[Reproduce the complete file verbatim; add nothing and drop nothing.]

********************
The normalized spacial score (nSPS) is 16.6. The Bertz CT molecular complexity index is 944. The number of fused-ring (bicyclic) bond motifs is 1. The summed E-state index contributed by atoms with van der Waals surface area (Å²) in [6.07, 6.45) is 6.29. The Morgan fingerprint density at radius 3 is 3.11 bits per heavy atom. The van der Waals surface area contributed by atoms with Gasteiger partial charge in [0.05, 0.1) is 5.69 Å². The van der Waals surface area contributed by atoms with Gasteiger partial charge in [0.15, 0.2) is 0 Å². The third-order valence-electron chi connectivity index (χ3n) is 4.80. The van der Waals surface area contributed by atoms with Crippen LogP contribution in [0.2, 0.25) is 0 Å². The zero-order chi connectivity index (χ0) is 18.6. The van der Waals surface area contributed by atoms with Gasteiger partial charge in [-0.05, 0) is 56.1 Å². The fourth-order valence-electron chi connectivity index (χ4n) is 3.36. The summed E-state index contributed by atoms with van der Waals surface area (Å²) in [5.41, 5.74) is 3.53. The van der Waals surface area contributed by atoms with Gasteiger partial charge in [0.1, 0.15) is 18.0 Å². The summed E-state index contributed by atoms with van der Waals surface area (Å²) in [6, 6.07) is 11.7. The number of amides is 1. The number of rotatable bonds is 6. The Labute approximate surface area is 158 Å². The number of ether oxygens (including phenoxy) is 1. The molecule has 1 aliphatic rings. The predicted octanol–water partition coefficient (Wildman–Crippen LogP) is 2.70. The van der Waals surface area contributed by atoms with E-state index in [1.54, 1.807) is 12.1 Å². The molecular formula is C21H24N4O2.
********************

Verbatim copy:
The normalized spacial score (nSPS) is 16.6. The Bertz CT molecular complexity index is 944. The number of fused-ring (bicyclic) bond motifs is 1. The summed E-state index contributed by atoms with van der Waals surface area (Å²) in [6.07, 6.45) is 6.29. The Morgan fingerprint density at radius 3 is 3.11 bits per heavy atom. The van der Waals surface area contributed by atoms with Gasteiger partial charge in [0.05, 0.1) is 5.69 Å². The van der Waals surface area contributed by atoms with Gasteiger partial charge in [0.15, 0.2) is 0 Å². The third-order valence-electron chi connectivity index (χ3n) is 4.80. The van der Waals surface area contributed by atoms with Crippen LogP contribution in [0.2, 0.25) is 0 Å². The zero-order chi connectivity index (χ0) is 18.6. The van der Waals surface area contributed by atoms with Gasteiger partial charge in [-0.05, 0) is 56.1 Å². The fourth-order valence-electron chi connectivity index (χ4n) is 3.36. The summed E-state index contributed by atoms with van der Waals surface area (Å²) in [5.41, 5.74) is 3.53. The van der Waals surface area contributed by atoms with Gasteiger partial charge in [0.1, 0.15) is 18.0 Å². The summed E-state index contributed by atoms with van der Waals surface area (Å²) in [6, 6.07) is 11.7. The number of amides is 1. The number of rotatable bonds is 6. The Labute approximate surface area is 158 Å². The number of ether oxygens (including phenoxy) is 1. The molecule has 1 aliphatic rings. The predicted octanol–water partition coefficient (Wildman–Crippen LogP) is 2.70. The van der Waals surface area contributed by atoms with E-state index in [1.54, 1.807) is 12.1 Å². The molecular formula is C21H24N4O2.